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Leggi


Latest posts by Leggi

Seaweed

Posted: 19/10/2012 at 15:44

I think it needs to be made very clear that you must have permission from whoever owns the land before you take it. It may well be that some local authorities or land ownders allow it, whilst others don't.  

 

What's the weather like in your area?

Posted: 19/10/2012 at 15:28

Wet and miserable here, I'm hoping that Indian summer arrives as I've got a lot of raspberries on order coming soon.

Bev, I had the same problem today, it seemed to fix itself by signing out and back in though.

Fork Handles

Posted: 19/10/2012 at 15:11

Ah come on, you have to play in the snow Geoff that's what it's there for. 

I'm not sure why I like walking in the rain, I have always liked it though. Perhaps I had too many out of season holidays in Wales as a kid...

Fork Handles

Posted: 19/10/2012 at 15:04

You only get wet if you don't have a nice big waterproof coat. 

Does anyone know if I divide a rhubarb will I have to leave it alone and not pick any next year?

Seaweed

Posted: 19/10/2012 at 14:59

If you can get it and it's fine by all the various authorities, who I'm sure will have a view on the matter, then it is meant to be a very good fertilizer. I saw a programme a while back about the Lost Gardens of Heligan where they collected a truck full in the spring to dig in the veggie patch, fine for them as they have their own beach.

I imagine once rotted it would also make an excellent mulch.

Fork Handles

Posted: 19/10/2012 at 14:54

Afternoon all, it's been raining all day here and I'm trying to tempt the OH out for a walk but he's having none of it. I love walking in the rain.

Becks your rhubarb will be fine in the shade, traditionally they're grown at the very edge of veggie patches where you can't put much else. My own is planted right behind a 6 foot fence and has been massive this year, I think they must like the rain.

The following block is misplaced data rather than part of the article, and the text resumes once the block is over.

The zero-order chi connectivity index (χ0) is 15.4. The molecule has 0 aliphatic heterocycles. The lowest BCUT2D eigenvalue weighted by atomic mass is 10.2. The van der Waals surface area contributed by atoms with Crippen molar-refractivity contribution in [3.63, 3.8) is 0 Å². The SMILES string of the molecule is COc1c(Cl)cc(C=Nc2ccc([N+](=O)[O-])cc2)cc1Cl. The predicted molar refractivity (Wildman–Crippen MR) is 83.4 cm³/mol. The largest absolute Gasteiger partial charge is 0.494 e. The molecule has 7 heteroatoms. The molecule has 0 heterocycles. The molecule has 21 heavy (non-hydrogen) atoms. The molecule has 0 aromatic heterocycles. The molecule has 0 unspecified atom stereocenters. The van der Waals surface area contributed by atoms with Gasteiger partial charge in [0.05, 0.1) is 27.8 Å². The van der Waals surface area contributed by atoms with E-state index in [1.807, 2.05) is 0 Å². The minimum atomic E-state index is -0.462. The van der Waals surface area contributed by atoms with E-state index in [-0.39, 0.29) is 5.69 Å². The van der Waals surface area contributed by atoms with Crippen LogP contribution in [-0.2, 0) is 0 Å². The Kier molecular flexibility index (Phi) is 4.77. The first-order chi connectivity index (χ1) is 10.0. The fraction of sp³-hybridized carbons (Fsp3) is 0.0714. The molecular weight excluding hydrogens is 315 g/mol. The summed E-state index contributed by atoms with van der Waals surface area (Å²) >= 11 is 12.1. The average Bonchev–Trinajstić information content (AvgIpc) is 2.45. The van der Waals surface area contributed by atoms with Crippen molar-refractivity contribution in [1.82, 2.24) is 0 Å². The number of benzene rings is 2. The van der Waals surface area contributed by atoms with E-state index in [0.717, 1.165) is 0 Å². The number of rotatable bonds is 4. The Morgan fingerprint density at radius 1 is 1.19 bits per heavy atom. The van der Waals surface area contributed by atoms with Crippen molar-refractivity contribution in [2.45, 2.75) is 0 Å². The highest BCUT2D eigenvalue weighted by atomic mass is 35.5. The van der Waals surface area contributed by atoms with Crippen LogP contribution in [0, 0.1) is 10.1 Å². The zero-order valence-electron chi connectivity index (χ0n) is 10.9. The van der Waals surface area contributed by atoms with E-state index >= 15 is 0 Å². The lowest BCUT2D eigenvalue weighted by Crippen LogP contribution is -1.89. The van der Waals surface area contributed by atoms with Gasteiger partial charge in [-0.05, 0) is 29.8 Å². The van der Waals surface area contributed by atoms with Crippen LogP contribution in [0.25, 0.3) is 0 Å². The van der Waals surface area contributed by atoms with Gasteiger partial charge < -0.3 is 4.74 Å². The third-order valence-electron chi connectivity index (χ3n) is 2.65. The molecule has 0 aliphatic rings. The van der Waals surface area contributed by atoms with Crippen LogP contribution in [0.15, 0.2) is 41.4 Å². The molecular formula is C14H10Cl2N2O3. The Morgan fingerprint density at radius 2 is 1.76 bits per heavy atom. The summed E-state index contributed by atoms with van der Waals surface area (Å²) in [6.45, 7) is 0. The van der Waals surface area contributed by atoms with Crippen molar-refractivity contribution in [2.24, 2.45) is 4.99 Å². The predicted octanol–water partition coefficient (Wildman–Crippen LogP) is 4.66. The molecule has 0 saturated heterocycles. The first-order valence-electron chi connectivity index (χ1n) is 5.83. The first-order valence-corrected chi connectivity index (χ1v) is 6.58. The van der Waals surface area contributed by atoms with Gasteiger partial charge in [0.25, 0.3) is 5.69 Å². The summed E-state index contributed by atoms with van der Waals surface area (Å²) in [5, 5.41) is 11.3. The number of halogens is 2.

I absolutely adore Cornwall and the south west, had a week down there earlier this year and must book another soon.

More to identify

Posted: 19/10/2012 at 14:38

I have quite a few of these in my garden, Salvias being one of my favourite plants, and they're very hard to kill. In the wild they're mountain plants so our winters generally won't harm them (hardy to about -17C from memory) but they're not so keen on the wet weather so have them in a sheltered patch.

In late spring they will look way past their best, full of twiggy parts and not very pretty. Cut them right back to the base, where you'll probably see signs of new shoots coming through anyway, and they'll grow away like new. Don't be too precious about cutting it right to the base as I've never lost a single one, even though they do look past it.

Lanky Roses

Posted: 18/10/2012 at 23:27

Just a quick note to say don't be scared to cut it back hard, I've done it at the wrong time of year (as well as not knowing particularly well where to cut) but I can't say it made much difference. Climbing roses will tolerate an awful lot, just be generous with any manure in the spring.

Fork Handles

Posted: 18/10/2012 at 17:16

The car failed, but luckily not on anything serious and should be about £40 to fix, there's life in her old wheels yet! 

Maybe the cat got bored and made a waterslide Geoff?

Fork Handles

Posted: 18/10/2012 at 16:30

Same with this one Becks, it just scraped through last year but I'm hoping it will struggle on a little longer. If it needs any work done I think I'll be in the position of looking for a 'new' one. 

And there's nothing I hate more than having to look for new cars when I have no interest or knowledge of them. 

Fingers very much crossed here.

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